The answer is…both! The same laws that are designed to protect consumers from dangerous products also protect consumers from dangerous packaging.
Anyone who has ever tried to open a small electronic device encased in a hinged, hard clear plastic container welded at the seams knows the “wrap rage” that clamshell packaging causes. Unfortunately for consumers, the packaging causes more than just rage. When sliced open, the hard plastic shards can cut you, and it’s all but impossible to extricate the contents without weaponry.
Clamshell packaging received Consumer Reports 2006 1st Place Oyster Award for hardest-to-open packaging. Injuries from packaging, including clamshell packaging, contributed to 200,000 visits to emergency rooms in 2005 as reported by the U.S. Census Bureau. Yet, manufacturers continue to package their products in this unreasonably dangerous type of packaging.
As you might have guessed, the reason that companies continue to use clamshell packaging is profit. The packaging makes for eye-catching product displays in stores and operates as a theft deterrent as shoplifters are thwarted by the clamshell design. Companies are reluctant to employ alternative, equally effective, packaging designs because they cost a few more cents per package which cuts their profit margins.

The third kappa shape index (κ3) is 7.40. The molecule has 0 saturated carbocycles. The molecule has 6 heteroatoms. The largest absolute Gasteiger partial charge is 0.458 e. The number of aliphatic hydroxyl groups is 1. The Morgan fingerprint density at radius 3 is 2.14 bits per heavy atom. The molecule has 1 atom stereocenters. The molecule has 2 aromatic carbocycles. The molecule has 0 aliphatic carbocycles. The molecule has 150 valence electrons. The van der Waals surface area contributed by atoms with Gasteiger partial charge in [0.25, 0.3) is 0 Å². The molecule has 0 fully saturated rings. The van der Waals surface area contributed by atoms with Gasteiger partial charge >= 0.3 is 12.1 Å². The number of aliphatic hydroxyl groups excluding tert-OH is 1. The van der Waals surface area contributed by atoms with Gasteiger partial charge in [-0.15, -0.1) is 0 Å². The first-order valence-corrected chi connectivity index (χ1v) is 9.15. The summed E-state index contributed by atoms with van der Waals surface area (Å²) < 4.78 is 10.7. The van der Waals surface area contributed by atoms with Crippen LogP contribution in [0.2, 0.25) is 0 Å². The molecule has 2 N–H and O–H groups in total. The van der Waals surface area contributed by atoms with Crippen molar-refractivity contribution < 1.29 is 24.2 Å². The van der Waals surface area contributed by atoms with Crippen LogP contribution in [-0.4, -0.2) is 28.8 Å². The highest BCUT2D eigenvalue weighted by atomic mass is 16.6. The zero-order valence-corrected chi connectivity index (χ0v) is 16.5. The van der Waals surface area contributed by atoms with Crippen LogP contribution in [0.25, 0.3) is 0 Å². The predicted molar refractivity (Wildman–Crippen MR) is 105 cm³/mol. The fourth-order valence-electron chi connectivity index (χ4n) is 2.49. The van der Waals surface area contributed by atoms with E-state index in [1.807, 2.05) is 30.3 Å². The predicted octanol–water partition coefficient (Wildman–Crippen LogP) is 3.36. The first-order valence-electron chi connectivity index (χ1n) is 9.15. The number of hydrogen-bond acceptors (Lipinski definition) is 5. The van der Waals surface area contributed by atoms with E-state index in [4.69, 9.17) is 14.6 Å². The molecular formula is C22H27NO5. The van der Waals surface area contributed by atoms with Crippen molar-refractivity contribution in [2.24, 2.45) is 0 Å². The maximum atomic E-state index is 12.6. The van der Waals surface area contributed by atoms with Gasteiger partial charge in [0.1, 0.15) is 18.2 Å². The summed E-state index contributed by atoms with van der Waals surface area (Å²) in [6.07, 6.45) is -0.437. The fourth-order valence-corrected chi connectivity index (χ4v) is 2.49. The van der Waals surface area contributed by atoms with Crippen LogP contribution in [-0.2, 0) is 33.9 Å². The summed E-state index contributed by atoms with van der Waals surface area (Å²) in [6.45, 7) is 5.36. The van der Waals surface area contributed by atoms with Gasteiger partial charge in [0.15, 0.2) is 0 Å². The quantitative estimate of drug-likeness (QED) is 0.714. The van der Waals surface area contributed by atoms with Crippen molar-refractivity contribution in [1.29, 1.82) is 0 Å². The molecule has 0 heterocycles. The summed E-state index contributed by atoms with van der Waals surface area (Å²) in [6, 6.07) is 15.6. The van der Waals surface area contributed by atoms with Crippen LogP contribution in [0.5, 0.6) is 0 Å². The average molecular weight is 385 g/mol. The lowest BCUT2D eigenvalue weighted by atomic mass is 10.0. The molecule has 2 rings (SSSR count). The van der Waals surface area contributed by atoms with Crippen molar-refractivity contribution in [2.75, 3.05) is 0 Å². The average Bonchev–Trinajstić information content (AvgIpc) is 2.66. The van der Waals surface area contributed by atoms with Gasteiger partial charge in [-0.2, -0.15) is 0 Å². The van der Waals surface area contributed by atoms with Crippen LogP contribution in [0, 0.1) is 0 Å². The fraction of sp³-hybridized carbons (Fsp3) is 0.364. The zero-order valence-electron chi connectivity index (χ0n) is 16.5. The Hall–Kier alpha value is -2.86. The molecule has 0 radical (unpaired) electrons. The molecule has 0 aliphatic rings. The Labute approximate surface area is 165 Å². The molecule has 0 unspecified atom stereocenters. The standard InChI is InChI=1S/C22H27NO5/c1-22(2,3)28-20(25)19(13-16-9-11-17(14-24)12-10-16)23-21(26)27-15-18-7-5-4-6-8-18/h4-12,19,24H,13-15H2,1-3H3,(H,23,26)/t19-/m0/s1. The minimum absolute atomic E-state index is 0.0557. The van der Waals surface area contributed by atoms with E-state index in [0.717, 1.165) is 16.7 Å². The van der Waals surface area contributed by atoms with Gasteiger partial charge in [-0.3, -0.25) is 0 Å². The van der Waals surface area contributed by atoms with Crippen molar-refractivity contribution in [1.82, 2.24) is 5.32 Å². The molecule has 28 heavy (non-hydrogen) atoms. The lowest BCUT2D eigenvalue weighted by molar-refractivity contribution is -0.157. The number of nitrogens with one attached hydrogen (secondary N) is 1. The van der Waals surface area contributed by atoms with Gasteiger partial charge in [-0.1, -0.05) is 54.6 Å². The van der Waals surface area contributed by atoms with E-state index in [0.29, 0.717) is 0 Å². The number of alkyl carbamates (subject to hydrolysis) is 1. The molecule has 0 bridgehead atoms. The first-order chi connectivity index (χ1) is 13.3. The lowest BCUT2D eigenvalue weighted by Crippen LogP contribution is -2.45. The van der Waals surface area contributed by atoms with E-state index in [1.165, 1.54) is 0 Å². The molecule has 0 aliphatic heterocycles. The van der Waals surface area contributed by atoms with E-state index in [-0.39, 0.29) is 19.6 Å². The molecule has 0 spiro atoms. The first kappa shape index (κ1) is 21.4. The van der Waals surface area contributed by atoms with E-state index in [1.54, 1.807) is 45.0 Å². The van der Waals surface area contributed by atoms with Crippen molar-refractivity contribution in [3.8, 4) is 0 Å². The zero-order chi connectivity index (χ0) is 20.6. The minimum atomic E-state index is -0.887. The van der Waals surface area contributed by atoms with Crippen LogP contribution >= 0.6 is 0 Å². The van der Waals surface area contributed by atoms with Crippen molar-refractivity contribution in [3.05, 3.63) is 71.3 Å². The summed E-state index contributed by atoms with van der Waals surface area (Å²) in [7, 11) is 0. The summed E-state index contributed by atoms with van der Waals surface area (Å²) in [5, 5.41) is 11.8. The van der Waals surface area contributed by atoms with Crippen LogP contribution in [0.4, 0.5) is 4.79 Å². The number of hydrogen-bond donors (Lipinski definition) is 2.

This profit, however, comes with a price. A price paid by consumers with painful cuts to fingers and hands. The injuries caused by jagged shards of clamshell packaging can, on occasion, be severe. When more severe injuries occur, a claim under a products (or packaging liability) theory may be viable.
We do not advocate the pursuit of claims for scratches and minor cuts. Pursuing products (or packaging) liability claims is expensive. These claims can only be justified when the injuries are severe and debilitating.
A severed tendon or nerve caused by clamshell packaging can be devastating. This type of injury can be especially devastating for the person who makes a living with her hands.
Our office recently represented a woman who suffered a serious injury to a tendon in her finger while opening clamshell packaging. She was a nurse who could not return to her chosen profession because of her injury. We obtained a favorable result for her and her family under a products (or packaging) liability theory.
If you have been seriously injured as a result of an unreasonably dangerous product or packaging, contact our office to schedule a free consultation.